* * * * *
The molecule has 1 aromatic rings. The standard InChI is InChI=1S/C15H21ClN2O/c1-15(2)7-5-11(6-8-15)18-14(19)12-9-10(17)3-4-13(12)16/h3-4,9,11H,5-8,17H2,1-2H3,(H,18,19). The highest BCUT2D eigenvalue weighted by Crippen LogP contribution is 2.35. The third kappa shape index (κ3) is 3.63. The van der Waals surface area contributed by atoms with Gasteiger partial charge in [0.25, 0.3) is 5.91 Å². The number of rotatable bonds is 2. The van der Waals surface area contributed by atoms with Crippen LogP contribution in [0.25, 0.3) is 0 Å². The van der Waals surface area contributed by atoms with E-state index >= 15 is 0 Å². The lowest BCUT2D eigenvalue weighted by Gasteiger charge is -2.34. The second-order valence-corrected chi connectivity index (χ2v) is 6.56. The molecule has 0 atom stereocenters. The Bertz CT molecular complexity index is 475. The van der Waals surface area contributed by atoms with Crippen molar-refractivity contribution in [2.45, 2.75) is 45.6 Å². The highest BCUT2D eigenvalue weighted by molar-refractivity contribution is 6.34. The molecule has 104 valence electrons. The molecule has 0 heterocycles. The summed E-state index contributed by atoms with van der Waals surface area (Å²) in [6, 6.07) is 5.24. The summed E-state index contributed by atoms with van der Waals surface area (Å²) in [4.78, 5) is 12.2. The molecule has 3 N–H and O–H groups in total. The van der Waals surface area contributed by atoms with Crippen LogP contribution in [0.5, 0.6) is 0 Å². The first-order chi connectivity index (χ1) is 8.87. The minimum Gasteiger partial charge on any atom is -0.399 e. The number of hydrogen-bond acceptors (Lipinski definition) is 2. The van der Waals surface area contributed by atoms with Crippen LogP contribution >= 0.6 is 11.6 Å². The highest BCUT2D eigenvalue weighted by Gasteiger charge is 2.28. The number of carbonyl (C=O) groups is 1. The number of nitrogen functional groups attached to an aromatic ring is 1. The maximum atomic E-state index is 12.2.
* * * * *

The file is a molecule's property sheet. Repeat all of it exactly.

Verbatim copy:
The molecule has 1 aromatic rings. The standard InChI is InChI=1S/C15H21ClN2O/c1-15(2)7-5-11(6-8-15)18-14(19)12-9-10(17)3-4-13(12)16/h3-4,9,11H,5-8,17H2,1-2H3,(H,18,19). The highest BCUT2D eigenvalue weighted by Crippen LogP contribution is 2.35. The third kappa shape index (κ3) is 3.63. The van der Waals surface area contributed by atoms with Gasteiger partial charge in [0.25, 0.3) is 5.91 Å². The number of rotatable bonds is 2. The van der Waals surface area contributed by atoms with Crippen LogP contribution in [0.25, 0.3) is 0 Å². The van der Waals surface area contributed by atoms with E-state index >= 15 is 0 Å². The lowest BCUT2D eigenvalue weighted by Gasteiger charge is -2.34. The second-order valence-corrected chi connectivity index (χ2v) is 6.56. The molecule has 0 atom stereocenters. The Bertz CT molecular complexity index is 475. The van der Waals surface area contributed by atoms with Crippen molar-refractivity contribution in [2.45, 2.75) is 45.6 Å². The highest BCUT2D eigenvalue weighted by molar-refractivity contribution is 6.34. The molecule has 104 valence electrons. The molecule has 0 heterocycles. The summed E-state index contributed by atoms with van der Waals surface area (Å²) in [6, 6.07) is 5.24. The summed E-state index contributed by atoms with van der Waals surface area (Å²) in [4.78, 5) is 12.2. The molecule has 3 N–H and O–H groups in total. The van der Waals surface area contributed by atoms with Crippen LogP contribution in [0.5, 0.6) is 0 Å². The first-order chi connectivity index (χ1) is 8.87. The minimum Gasteiger partial charge on any atom is -0.399 e. The number of hydrogen-bond acceptors (Lipinski definition) is 2. The van der Waals surface area contributed by atoms with Crippen LogP contribution >= 0.6 is 11.6 Å². The highest BCUT2D eigenvalue weighted by Gasteiger charge is 2.28. The number of carbonyl (C=O) groups is 1. The number of nitrogen functional groups attached to an aromatic ring is 1. The maximum atomic E-state index is 12.2.